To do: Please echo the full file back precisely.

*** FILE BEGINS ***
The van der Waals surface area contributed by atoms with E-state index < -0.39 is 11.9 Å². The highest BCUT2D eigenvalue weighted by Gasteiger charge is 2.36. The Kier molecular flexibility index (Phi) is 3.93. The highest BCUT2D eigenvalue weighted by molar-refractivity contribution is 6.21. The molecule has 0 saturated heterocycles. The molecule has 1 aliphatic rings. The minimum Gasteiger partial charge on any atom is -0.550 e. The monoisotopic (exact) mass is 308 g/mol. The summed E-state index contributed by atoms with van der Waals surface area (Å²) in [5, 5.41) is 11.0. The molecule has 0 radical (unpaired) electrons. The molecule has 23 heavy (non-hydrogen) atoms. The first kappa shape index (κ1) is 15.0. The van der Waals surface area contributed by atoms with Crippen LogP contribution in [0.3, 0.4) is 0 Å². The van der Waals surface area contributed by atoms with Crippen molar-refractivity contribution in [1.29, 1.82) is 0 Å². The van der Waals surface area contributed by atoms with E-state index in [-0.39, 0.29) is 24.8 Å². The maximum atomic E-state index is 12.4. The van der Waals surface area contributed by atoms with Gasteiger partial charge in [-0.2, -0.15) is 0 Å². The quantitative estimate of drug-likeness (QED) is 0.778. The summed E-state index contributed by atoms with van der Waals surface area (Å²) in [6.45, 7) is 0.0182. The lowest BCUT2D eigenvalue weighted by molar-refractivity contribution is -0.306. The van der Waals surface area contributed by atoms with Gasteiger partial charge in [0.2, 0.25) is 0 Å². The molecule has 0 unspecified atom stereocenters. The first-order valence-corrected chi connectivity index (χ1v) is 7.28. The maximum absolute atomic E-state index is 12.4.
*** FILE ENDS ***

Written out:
The van der Waals surface area contributed by atoms with E-state index < -0.39 is 11.9 Å². The highest BCUT2D eigenvalue weighted by Gasteiger charge is 2.36. The Kier molecular flexibility index (Phi) is 3.93. The highest BCUT2D eigenvalue weighted by molar-refractivity contribution is 6.21. The molecule has 0 saturated heterocycles. The molecule has 1 aliphatic rings. The minimum Gasteiger partial charge on any atom is -0.550 e. The monoisotopic (exact) mass is 308 g/mol. The summed E-state index contributed by atoms with van der Waals surface area (Å²) in [5, 5.41) is 11.0. The molecule has 0 radical (unpaired) electrons. The molecule has 23 heavy (non-hydrogen) atoms. The first kappa shape index (κ1) is 15.0. The van der Waals surface area contributed by atoms with Crippen LogP contribution in [0.3, 0.4) is 0 Å². The van der Waals surface area contributed by atoms with Crippen molar-refractivity contribution in [1.29, 1.82) is 0 Å². The van der Waals surface area contributed by atoms with E-state index in [-0.39, 0.29) is 24.8 Å². The maximum atomic E-state index is 12.4. The van der Waals surface area contributed by atoms with Gasteiger partial charge in [-0.2, -0.15) is 0 Å². The quantitative estimate of drug-likeness (QED) is 0.778. The summed E-state index contributed by atoms with van der Waals surface area (Å²) in [6.45, 7) is 0.0182. The lowest BCUT2D eigenvalue weighted by molar-refractivity contribution is -0.306. The van der Waals surface area contributed by atoms with Gasteiger partial charge in [0.2, 0.25) is 0 Å². The molecule has 0 unspecified atom stereocenters. The first-order valence-corrected chi connectivity index (χ1v) is 7.28. The maximum absolute atomic E-state index is 12.4.